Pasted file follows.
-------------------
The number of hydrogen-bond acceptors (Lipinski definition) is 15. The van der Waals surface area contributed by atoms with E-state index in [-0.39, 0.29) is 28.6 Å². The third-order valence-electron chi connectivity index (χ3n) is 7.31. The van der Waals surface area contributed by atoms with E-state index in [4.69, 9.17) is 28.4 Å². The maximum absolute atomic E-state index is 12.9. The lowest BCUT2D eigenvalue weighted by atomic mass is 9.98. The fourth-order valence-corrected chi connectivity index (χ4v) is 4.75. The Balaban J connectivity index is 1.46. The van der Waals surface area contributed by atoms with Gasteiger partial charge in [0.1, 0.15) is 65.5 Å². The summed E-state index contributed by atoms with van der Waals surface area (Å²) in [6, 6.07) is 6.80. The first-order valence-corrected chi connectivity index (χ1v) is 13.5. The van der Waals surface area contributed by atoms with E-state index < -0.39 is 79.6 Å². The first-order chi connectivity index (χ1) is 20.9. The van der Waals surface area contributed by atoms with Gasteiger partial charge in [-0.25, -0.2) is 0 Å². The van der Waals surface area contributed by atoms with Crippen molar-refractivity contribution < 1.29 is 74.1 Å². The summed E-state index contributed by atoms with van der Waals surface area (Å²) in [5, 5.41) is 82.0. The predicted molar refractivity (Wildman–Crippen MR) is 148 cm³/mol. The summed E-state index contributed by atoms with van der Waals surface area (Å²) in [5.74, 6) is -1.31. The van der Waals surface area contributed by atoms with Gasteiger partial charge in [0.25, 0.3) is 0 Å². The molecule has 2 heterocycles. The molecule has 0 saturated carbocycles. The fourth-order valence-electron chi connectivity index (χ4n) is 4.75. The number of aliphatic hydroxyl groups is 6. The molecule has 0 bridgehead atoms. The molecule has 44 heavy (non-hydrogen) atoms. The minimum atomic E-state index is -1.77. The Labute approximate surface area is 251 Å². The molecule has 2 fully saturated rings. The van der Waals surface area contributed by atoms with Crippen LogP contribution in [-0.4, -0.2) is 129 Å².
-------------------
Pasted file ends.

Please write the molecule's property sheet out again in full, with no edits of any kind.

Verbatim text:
The number of hydrogen-bond acceptors (Lipinski definition) is 15. The van der Waals surface area contributed by atoms with E-state index in [-0.39, 0.29) is 28.6 Å². The third-order valence-electron chi connectivity index (χ3n) is 7.31. The van der Waals surface area contributed by atoms with E-state index in [4.69, 9.17) is 28.4 Å². The maximum absolute atomic E-state index is 12.9. The lowest BCUT2D eigenvalue weighted by atomic mass is 9.98. The fourth-order valence-corrected chi connectivity index (χ4v) is 4.75. The Balaban J connectivity index is 1.46. The van der Waals surface area contributed by atoms with Gasteiger partial charge in [0.1, 0.15) is 65.5 Å². The summed E-state index contributed by atoms with van der Waals surface area (Å²) in [6, 6.07) is 6.80. The first-order valence-corrected chi connectivity index (χ1v) is 13.5. The van der Waals surface area contributed by atoms with E-state index < -0.39 is 79.6 Å². The first-order chi connectivity index (χ1) is 20.9. The van der Waals surface area contributed by atoms with Gasteiger partial charge in [-0.25, -0.2) is 0 Å². The van der Waals surface area contributed by atoms with Crippen molar-refractivity contribution < 1.29 is 74.1 Å². The summed E-state index contributed by atoms with van der Waals surface area (Å²) in [5, 5.41) is 82.0. The predicted molar refractivity (Wildman–Crippen MR) is 148 cm³/mol. The summed E-state index contributed by atoms with van der Waals surface area (Å²) in [5.74, 6) is -1.31. The van der Waals surface area contributed by atoms with Gasteiger partial charge in [0.25, 0.3) is 0 Å². The molecule has 2 heterocycles. The molecule has 0 saturated carbocycles. The fourth-order valence-electron chi connectivity index (χ4n) is 4.75. The number of aliphatic hydroxyl groups is 6. The molecule has 0 bridgehead atoms. The molecule has 44 heavy (non-hydrogen) atoms. The minimum atomic E-state index is -1.77. The Labute approximate surface area is 251 Å². The molecule has 2 fully saturated rings. The van der Waals surface area contributed by atoms with Crippen LogP contribution in [-0.4, -0.2) is 129 Å².